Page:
EPA Grants Md. Fruit Growers Approval to Use Pesticide for Stink Bug Control

EPA exemption is authorized for one growing season and expires on October 15, 2011.

ANNAPOLIS (June 28, 2011) – The Maryland Department of Agriculture, along with six other states, received approval from the U.S. Environmental Protection Agency on Monday that will allow growers of orchard fruit to use a common pesticide against the highly destructive brown marmorated stink bug (BMSB).

“Farmers and growers in Maryland have suffered significant losses because of the stinkbug,” said Agriculture Secretary Buddy Hance. “Experts predict that this growing season will be even worse. The EPA’s approval offers Maryland farmers and growers a proven effective tool to control a pest that has been wreaking havoc with fruit and vegetable crops across the State and inflicting extraordinary economic hardship on individual growers and farmers.”

Some fruit orchards in Western and Central Maryland lost up to 40 percent of their crops last year because of the stink bug, according to University of Maryland Extension.

The EPA’s approval (Section 18 exemption) under the Federal Insecticide, Fungicide, and Rodenticide Act allows dinotefuran – which is approved for use to protect some 39 crops from other pests – to be used against the stink bug, which has devastated orchards and vegetable crops across the state, especially in the last year. Two products containing dinotefuron have been approved under this exemption. They are Venom Insecticide, manufactured by Valent USA Corporation, and Scorpion 35SL, manufactured by Gowan Company LLC.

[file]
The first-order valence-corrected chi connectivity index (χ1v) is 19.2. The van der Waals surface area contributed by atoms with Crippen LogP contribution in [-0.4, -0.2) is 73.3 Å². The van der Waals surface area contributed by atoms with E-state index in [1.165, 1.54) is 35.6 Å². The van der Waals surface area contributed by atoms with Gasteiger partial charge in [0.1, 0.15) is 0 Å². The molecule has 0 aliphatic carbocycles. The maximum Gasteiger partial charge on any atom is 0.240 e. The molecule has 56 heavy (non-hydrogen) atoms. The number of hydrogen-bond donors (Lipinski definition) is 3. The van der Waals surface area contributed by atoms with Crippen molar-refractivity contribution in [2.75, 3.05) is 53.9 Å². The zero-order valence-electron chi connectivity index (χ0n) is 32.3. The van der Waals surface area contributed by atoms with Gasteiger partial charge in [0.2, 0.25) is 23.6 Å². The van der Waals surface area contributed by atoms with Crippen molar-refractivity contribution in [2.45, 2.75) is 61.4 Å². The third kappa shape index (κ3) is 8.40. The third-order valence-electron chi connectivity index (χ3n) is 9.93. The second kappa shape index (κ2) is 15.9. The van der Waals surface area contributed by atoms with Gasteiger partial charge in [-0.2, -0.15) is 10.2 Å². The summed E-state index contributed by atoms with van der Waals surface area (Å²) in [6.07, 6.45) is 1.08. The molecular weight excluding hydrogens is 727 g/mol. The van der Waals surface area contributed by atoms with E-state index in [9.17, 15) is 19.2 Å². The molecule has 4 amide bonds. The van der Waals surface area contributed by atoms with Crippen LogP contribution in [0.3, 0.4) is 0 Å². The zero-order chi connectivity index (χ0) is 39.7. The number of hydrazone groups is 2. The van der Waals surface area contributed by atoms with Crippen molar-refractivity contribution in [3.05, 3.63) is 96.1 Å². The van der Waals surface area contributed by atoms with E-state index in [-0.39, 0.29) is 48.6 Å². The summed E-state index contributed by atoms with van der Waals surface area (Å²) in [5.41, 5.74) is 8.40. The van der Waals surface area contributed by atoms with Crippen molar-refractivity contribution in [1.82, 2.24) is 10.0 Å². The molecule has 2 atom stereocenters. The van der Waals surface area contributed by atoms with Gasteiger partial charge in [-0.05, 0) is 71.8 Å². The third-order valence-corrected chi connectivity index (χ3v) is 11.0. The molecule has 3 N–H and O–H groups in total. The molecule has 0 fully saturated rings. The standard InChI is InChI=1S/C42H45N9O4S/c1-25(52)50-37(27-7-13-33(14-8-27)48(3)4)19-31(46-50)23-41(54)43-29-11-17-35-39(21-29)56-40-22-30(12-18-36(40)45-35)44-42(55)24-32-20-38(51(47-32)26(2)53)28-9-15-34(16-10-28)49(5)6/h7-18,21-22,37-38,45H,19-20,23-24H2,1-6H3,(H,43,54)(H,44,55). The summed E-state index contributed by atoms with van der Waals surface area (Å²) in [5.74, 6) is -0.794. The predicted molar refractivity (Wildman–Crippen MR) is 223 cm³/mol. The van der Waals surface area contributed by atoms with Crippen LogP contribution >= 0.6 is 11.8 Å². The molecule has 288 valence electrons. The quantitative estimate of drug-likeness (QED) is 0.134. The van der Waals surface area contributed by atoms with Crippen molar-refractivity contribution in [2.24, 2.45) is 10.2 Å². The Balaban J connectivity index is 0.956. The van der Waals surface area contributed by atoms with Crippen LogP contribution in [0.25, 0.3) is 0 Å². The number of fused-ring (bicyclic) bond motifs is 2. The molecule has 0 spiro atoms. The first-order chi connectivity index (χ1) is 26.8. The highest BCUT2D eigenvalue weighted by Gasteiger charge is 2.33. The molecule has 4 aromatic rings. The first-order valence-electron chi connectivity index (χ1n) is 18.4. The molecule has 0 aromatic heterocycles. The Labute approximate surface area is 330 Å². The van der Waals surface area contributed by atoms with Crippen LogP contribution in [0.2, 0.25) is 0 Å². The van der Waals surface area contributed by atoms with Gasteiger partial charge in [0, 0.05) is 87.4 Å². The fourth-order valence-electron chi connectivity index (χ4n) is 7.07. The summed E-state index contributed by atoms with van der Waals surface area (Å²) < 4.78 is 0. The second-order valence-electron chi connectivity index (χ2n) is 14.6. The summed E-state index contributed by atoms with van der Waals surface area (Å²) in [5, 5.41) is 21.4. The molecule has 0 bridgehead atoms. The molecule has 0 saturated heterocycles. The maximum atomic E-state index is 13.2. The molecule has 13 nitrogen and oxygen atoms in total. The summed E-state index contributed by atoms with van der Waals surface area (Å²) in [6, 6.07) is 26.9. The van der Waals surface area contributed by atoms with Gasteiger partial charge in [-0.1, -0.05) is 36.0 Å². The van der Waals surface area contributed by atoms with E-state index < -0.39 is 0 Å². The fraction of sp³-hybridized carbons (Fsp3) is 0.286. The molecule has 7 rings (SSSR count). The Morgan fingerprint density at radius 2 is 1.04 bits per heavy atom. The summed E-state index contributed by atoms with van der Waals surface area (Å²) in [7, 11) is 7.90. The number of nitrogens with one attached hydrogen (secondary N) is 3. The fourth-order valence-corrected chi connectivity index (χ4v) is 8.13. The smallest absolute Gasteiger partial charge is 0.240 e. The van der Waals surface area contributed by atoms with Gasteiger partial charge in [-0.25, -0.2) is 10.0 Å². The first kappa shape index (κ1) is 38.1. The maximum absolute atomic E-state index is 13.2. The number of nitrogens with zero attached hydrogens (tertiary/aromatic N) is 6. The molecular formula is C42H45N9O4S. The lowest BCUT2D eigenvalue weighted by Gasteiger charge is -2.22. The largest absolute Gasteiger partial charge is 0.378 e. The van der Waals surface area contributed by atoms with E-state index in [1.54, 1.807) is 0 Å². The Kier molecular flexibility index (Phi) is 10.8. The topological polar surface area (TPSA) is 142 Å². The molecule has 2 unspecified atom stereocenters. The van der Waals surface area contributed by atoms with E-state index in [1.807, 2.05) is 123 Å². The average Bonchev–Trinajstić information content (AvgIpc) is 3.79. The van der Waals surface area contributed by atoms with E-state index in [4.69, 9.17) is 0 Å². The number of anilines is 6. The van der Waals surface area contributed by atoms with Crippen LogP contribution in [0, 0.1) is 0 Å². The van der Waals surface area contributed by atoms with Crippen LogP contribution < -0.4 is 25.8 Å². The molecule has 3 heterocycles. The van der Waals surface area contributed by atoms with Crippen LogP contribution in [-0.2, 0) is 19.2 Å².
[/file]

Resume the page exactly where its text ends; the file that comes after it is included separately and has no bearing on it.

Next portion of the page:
Pesticides are registered for use on certain crops, against specific pests, and that registration process can take up to several years as tests are completed and data analyzed. When states request an exemption – as the State of Maryland did in this case—the EPA reviews the scientific data submitted with the application before approving an exemption that allows a pesticide to be used for a purpose other than one it is registered for. States can request exemptions based on an economic or public health emergencies; however, the exemption for Maryland was approved as a result of the economic damage that farmers and growers have suffered in the Mid-Atlantic region due to the exploding stink bug population over the last year.

“The EPA conducts an extensive review of the information we send to assess the adverse effects on the environment, on the applicators or the consumers,” said Dennis Howard, MDA’s Pesticide Regulation Program Manager. “In this case, all risks were considered negligible.”

The stink bug has been resistant to many insecticides; however, MDA has been working on a regional task force with USDA, university researchers, growers associations and state pesticide regulatory officials to identify those that do work. Some 40 different pesticides are under study, with dinotefuran one that has been identified as effective. Pests, however, can build up a resistance to pesticides very quickly, and the task force hopes to identify more effective products soon.

Although they are a nuisance to homeowners, stink bugs are not known to carry or transmit any disease and are not considered a public health concern.

The EPA exemption is authorized for one growing season and expires on October 15, 2011.

Source: Maryland Department of Agriculture

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